Neer dose ( a thin rice pancake)

This is literally translated from kannada into english by many restaurants these days giving us a hilarious translation of "Water dose". Although "Neer" does mean water in kannada, it actually is a dosa made with a very watery batter. As a kid, neer dose was a breakfast I simply hated. I used to wonder how people enjoy eating it. My perspective totally changed when I had this with the local Mangalorean midigai pickle (it is small raw mangoes pickled whole) at a distant relatives place once. I don't even remember the relative, but I do remember how it felt to eat the neer dose with that pickle. I still think that is probably the most wonderful combination. I knew only one type of neer dose my mom used to make before I came to Bangalore. Bangalore serves this simple dish in various styles. Some add coconut to it, while some cook it differently, some serve it with freshly grated coconut and jaggery, some with regular chutney. Although, each of these does taste nice, I think what we eat as kids is always considered the best by us. So here goes the recipe for the simplest neer dose...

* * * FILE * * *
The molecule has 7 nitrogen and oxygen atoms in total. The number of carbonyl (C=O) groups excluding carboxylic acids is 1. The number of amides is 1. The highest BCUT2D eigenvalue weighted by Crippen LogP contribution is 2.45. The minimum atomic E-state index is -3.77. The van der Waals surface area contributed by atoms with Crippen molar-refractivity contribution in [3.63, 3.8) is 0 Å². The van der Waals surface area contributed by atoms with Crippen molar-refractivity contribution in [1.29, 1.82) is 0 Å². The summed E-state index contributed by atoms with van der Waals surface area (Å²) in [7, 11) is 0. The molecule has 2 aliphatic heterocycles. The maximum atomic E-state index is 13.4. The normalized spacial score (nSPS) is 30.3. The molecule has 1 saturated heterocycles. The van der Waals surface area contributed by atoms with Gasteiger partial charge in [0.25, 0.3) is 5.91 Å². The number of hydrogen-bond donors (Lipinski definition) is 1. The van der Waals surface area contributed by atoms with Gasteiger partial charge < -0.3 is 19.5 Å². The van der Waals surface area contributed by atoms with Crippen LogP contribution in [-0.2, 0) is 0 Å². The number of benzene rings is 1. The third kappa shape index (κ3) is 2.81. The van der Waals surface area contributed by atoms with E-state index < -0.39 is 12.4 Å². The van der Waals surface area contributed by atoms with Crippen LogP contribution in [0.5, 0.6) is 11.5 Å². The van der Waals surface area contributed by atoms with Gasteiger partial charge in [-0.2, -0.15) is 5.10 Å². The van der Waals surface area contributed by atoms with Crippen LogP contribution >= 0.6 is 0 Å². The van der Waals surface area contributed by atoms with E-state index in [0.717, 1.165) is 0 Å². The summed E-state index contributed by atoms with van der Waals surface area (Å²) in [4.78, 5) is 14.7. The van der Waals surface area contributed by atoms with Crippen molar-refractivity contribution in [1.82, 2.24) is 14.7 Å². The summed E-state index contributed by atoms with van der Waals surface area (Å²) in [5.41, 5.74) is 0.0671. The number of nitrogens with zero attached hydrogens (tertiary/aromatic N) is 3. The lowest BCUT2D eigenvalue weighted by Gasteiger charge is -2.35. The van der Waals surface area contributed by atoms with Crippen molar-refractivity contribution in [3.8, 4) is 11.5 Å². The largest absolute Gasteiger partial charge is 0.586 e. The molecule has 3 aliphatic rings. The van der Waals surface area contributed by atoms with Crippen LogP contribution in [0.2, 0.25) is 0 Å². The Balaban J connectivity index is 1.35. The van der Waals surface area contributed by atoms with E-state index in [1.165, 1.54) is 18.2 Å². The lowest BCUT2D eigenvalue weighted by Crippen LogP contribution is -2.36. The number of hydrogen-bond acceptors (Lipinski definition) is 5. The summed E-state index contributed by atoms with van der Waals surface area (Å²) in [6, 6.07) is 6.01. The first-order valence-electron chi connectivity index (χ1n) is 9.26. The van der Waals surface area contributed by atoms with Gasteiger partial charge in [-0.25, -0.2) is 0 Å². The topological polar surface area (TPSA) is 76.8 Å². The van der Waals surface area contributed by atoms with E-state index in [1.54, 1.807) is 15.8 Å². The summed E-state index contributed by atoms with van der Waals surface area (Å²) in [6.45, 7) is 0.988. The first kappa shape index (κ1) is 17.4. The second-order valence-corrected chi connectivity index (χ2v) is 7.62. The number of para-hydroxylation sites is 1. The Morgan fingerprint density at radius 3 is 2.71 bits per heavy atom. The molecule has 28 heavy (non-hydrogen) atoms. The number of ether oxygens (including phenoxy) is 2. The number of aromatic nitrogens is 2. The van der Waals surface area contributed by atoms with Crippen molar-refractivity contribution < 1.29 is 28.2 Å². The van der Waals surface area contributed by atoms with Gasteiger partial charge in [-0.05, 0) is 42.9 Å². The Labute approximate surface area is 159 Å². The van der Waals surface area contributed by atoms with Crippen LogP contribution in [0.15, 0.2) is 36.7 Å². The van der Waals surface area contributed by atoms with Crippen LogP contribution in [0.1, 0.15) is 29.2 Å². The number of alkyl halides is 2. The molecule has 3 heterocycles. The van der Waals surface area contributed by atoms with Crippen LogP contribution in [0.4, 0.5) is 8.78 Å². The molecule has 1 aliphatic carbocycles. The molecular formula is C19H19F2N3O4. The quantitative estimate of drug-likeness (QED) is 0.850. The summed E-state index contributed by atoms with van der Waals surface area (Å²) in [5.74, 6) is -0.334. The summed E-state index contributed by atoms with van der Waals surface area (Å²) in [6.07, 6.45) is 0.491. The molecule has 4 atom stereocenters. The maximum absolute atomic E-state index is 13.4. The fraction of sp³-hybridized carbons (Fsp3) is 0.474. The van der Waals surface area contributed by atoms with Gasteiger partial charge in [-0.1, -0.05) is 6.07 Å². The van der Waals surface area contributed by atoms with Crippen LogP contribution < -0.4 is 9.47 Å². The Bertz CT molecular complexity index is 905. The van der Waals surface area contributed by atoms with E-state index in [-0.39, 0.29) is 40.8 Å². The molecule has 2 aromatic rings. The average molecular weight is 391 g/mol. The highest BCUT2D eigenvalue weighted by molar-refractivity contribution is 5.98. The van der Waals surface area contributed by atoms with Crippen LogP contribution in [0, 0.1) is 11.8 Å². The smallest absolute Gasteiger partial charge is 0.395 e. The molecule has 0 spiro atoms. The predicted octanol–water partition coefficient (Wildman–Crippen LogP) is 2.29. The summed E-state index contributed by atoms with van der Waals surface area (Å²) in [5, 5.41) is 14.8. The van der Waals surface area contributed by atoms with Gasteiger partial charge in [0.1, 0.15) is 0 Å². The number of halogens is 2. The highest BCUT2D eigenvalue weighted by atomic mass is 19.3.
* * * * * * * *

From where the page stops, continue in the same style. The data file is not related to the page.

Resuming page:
Rice - 1 cup
Water - 5 cups
Oil for frying


Wash and soak the rice in 2-3 cups water overnight.
In the morning, drain out the water and grind the rice finely with very little water in a mixer/grinder.
Add salt and 1.5 cups of water to the rice batter.
The consistency of the batter should be around that of buttermilk.
Add more water if needed.
Heat a dosa tava/griddle. Grease the tava.
Once tha tava is hot, pour a spoonful of the batter on the tava.
Cover and cook until done. It should be done in 1-2 mins.
Generally, neer dose is cooked only on one side and isn't flipped on the tava.
If you feel it isn't cooking all the way through to the top, you may flip it and cook it.
Serve hot with coconut chutney or pickle

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